Epigenetics, embryogenesis and plasticity in insects.

Lead Research Organisation: University of Leeds
Department Name: Sch of Biology


DNA methylation is key for embryonic development in mammals but has not been examined in invertebrates. DNA methylation controls whether honeybee larvae develop into queens or workers. These two distinct castes are derived from the same genome in response to the environment, a phenomenon known as phenotypic plasticity.

Pea aphids also exhibit plasticity; in summer aphids reproduce asexually, but as winter approaches females detect this and alter the development of their embryos giving rise to females that reproduce sexually. Preliminary data indicates that DNA methylation is important for the specification of these cells.

-What role does DNA methylation have in embryogenesis in the pea aphid and honeybee?
-What role does DNA methylation have in developmental plasticity in the pea aphid.

The role of DNA methylation in insect development is unknown; preliminary data indicates that DNA methylation is important for specification of the germ cells. These cells are important for plasticity in the pea aphid. The long-term manipulation of this switch may be key to control of this agricultural pest.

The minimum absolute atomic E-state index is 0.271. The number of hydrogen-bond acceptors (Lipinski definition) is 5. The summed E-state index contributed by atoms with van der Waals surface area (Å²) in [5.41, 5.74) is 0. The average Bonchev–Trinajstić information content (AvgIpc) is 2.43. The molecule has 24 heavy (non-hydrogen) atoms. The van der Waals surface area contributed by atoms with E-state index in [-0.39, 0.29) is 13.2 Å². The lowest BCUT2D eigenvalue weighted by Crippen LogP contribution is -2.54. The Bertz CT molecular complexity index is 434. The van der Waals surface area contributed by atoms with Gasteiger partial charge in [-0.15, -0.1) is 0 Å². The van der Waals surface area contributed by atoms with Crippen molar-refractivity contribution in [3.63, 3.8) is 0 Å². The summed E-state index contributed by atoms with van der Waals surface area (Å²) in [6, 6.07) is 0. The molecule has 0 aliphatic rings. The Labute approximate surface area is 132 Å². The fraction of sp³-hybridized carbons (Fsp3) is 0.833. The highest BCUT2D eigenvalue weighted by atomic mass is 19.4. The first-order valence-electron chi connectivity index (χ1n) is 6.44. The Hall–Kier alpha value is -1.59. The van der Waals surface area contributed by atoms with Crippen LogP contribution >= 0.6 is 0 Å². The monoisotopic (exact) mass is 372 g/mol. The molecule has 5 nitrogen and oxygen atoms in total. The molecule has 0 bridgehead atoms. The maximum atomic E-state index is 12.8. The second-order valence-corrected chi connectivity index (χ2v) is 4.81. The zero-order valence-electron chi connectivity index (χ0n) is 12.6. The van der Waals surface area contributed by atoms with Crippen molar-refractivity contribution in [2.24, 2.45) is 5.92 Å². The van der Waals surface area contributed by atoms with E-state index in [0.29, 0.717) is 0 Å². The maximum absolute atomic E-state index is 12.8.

This project is building on recent data from the Duncan lab and the technology for determining the role of DNA methylation in insects is now available (e.g. live imaging, CRISPR/Cas9, sequencing of small samples).

Experimental Approach:
Dynamics of gene expression of DNA methylation will be determined using in situ hybridisation and RT-qPCR (for genes involved in methylation) and immunohistochemistry.
The function of DNA methylation during embryonic development in the honeybee and pea aphid will be determined using RNAi/azacytidine/CRISPR/Cas9. Phenotypes will be examined using established markers for cell types as well as examining reproduction in the surviving adults.
The dynamics of expression and function of methylation will be determined in the embryos of females that have been exposed to winter vs. summer conditions.


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Studentship Projects

Project Reference Relationship Related To Start End Student Name
BB/M011151/1 30/09/2015 29/09/2023
2272108 Studentship BB/M011151/1 30/09/2019 31/10/2023 Kane Yoon